US Rebukes Malaysia for Restrictions on Press, Internet Freedoms

BenarNews Staff
Washington, D.C.
160302-MY-us-statement-620.jpg U.S. State Department Spokesman John Kirby, shown here discussing North Korea’s bomb detonation on Jan. 6, 2016, issued a statement Wednesday challenging Malaysia for its efforts to block internet sites that post stories critical of the government.

In a rare rebuke of a close Southeast Asian ally, the United States on Wednesday called on Malaysia to “fully respect” free speech and ease restrictions on media outlets that have been reporting critically about the government in Kuala Lumpur.

“The United States is very concerned by the Government of Malaysia’s recent actions to restrict access to domestic and international reporting on Malaysian current affairs,” U.S. State Department Spokesman John Kirby said in a statement issued from Washington.

“The government’s Feb. 25 decision to block online news portal The Malaysian Insider (TMI) is only the latest in a series of similar efforts against media organizations.”

Last week, Malaysian police questioned TMI’s chief executive and four staffers, a day after telecommunications companies shut down the website under a directive from the Malaysian Communications and Multimedia Commission (MCMC).

The site was blocked domestically after it published a report alleging there was credible evidence to frame charges against Prime Minister Najib Razak in a scandal linked to indebted state fund 1Malaysia Development Berhad (1MDB).

TMI is the second news site to be blocked this year after the Hong Kong-based Asia Sentinel suffered a similar fate on Jan. 29.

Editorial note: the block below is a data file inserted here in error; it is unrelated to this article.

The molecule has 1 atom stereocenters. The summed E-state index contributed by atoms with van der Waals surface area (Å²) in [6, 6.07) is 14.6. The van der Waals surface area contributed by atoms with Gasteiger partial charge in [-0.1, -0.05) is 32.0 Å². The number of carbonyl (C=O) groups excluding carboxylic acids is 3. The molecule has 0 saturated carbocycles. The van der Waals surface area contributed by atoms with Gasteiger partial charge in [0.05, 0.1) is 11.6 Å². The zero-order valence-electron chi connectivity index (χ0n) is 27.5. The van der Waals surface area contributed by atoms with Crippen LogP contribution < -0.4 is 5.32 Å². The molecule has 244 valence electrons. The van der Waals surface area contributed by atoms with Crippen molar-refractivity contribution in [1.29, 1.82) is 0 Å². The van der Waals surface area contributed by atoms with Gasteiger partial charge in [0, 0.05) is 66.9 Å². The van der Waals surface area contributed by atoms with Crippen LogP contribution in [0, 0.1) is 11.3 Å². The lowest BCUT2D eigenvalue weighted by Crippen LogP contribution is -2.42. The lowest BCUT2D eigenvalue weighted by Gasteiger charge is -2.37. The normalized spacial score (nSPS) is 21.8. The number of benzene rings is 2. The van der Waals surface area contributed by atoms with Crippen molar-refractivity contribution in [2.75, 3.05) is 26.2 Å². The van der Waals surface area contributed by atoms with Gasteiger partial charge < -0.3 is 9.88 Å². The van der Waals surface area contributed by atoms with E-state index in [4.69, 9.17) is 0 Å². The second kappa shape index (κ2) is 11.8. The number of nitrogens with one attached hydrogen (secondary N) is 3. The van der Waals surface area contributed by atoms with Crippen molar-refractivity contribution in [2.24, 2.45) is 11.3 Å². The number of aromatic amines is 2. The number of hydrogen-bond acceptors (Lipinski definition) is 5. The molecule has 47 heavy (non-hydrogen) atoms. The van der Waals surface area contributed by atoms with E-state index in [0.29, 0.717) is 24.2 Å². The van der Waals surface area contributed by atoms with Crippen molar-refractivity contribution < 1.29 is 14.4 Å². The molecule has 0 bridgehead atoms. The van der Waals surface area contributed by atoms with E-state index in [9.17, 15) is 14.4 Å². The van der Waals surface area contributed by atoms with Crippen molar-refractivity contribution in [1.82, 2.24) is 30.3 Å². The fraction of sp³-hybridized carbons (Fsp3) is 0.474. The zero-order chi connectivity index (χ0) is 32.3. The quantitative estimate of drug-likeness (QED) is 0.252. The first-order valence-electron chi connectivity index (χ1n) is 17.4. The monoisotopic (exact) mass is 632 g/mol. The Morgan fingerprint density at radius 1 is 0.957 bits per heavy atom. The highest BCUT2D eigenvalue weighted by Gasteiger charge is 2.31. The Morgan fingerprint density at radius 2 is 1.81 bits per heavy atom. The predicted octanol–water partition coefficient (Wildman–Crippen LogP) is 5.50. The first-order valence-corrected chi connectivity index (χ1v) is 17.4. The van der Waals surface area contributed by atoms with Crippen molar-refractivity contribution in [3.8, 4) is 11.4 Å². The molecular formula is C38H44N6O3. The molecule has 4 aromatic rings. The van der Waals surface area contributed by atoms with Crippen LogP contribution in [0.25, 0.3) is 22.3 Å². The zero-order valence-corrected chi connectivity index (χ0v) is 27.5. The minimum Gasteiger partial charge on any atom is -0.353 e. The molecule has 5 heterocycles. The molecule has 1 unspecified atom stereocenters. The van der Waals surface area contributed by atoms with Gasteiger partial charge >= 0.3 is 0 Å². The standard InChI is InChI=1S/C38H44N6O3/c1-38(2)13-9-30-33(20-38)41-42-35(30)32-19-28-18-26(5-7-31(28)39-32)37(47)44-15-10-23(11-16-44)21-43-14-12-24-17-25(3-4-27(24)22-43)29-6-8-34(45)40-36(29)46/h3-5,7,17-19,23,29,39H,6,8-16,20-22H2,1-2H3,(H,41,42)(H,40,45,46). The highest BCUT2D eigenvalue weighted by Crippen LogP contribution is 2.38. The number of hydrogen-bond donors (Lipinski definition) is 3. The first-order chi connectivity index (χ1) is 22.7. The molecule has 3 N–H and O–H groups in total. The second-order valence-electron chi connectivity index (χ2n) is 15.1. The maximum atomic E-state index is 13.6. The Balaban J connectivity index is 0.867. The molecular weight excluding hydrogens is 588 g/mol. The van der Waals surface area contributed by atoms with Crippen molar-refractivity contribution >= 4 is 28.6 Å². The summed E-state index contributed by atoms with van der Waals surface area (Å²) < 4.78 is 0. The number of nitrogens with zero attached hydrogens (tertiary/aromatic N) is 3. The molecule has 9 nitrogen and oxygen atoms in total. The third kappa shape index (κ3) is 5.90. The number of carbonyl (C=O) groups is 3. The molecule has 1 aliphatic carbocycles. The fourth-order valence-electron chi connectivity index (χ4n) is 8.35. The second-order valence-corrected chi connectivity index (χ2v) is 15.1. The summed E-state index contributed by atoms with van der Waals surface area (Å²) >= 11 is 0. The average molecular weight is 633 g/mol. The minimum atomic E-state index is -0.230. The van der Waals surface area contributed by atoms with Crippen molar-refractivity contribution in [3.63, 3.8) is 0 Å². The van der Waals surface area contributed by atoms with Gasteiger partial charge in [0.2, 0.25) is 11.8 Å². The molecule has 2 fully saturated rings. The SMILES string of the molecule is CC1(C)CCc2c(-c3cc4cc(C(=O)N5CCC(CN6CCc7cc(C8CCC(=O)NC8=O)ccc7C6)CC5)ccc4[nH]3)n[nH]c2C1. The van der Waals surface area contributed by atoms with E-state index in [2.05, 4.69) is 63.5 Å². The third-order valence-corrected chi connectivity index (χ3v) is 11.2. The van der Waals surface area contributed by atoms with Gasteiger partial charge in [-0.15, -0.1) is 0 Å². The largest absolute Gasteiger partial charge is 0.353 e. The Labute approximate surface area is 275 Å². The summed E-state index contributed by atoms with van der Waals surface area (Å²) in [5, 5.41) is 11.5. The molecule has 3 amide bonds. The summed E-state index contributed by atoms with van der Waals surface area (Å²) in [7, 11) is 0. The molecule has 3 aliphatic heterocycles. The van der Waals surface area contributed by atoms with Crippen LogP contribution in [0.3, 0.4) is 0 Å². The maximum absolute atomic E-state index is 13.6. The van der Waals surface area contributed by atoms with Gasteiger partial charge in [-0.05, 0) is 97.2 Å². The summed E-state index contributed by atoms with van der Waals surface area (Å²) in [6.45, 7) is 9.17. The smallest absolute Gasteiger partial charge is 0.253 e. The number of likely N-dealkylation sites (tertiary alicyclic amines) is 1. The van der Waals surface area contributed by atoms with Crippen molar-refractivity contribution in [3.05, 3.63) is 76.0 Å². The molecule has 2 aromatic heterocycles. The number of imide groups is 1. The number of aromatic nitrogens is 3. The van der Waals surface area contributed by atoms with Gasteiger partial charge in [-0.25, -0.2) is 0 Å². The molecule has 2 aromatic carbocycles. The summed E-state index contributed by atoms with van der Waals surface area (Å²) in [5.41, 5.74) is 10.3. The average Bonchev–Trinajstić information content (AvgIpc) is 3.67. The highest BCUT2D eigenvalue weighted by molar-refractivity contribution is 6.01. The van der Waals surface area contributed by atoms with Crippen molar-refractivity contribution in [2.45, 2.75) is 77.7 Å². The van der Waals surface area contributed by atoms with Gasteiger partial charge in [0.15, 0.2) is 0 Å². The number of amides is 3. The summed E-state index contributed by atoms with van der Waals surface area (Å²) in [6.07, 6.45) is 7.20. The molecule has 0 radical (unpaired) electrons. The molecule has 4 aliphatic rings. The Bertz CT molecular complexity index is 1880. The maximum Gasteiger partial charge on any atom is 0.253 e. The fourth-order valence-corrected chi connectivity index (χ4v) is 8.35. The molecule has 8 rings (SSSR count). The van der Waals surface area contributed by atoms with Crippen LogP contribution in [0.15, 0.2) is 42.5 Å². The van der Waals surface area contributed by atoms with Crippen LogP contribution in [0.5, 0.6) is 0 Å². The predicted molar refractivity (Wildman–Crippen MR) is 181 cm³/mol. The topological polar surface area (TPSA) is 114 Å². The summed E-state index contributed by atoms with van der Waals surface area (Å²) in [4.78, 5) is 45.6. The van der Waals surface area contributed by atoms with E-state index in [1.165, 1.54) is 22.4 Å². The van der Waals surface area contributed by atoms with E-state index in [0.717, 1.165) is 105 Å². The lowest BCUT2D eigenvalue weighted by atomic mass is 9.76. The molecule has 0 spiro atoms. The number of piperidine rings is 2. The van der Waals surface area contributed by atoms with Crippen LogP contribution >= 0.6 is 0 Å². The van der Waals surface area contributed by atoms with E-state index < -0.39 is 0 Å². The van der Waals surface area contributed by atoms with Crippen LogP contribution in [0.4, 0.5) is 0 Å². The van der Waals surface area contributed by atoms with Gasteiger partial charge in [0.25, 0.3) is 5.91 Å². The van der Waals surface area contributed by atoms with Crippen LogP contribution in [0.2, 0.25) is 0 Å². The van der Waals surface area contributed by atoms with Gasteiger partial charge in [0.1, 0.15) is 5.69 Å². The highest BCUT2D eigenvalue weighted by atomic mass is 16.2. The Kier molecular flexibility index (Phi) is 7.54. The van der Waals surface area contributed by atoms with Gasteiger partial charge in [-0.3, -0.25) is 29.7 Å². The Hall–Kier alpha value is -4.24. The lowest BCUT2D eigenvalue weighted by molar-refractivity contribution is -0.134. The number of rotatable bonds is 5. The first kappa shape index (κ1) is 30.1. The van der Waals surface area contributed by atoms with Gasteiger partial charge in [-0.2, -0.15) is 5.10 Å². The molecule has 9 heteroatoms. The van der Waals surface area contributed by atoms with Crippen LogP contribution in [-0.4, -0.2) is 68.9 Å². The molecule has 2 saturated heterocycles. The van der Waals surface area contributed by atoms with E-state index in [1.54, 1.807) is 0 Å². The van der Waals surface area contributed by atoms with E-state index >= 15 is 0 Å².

The Sarawak Report, a Malaysian news website based in the United Kingdom, has been blocked within Malaysia since July 20, 2015. Additionally, Malaysia’s Center for Independent Journalism claimed that blog hosting site Medium had been blocked since January, apparently because it published an article from the Sarawak Report.

Kirby said the U.S. was troubled that the Malaysian government did not act transparently nor provide due process to targeted media organizations and platforms prior to blocking access, and that the government initiated criminal investigations against reporters, editors and publishers from domestic and international media organizations.

Kirby also expressed “equal concern” that “many Malaysian social media users face charges for postings critical of the government and national leaders. Malaysian officials have also publicly described coming amendments to its Communications and Multimedia Act that would further restrict online space.”

Ally in Trade, Anti-terror efforts

The U.S. rebuke came a day after The Wall Street Journal published a report that Najib may have received hundreds of millions more than U.S. $687 million that had been deposited into his private bank accounts in 2013. On Tuesday, the Journal reported that other deposits were made into his accounts in 2011 and 2012.

A government spokesman rejected the Journal’s latest article about Najib, pointing to a report from the Malaysian attorney general’s office that cleared him of wrongdoing related to the 2013 donation. The attorney general determined earlier this year that the money was a gift from the Saudi royal family, and much of it has been returned.

Despite the American rebuke, Kirby said the U.S. wanted to maintain its relationship with Malaysia.

Kuala Lumpur along with the U.S. and 10 other countries recently signed the landmark Trans-Pacific Partnership (TPP) trade agreement. Malaysia also is a key partner of the U.S. in efforts to counter the threat of radical Islam in Southeast Asia and the regional influence of the Islamic State (IS) extremist group.

“The United States and Malaysia have built a strong comprehensive partnership, through which we hope to expand our cooperation on a range of shared challenges. In that context, we urge the government of Malaysia to ensure that all its laws, existing and future, fully respect freedom of expression, including the free flow of ideas on the internet,” Kirby said.


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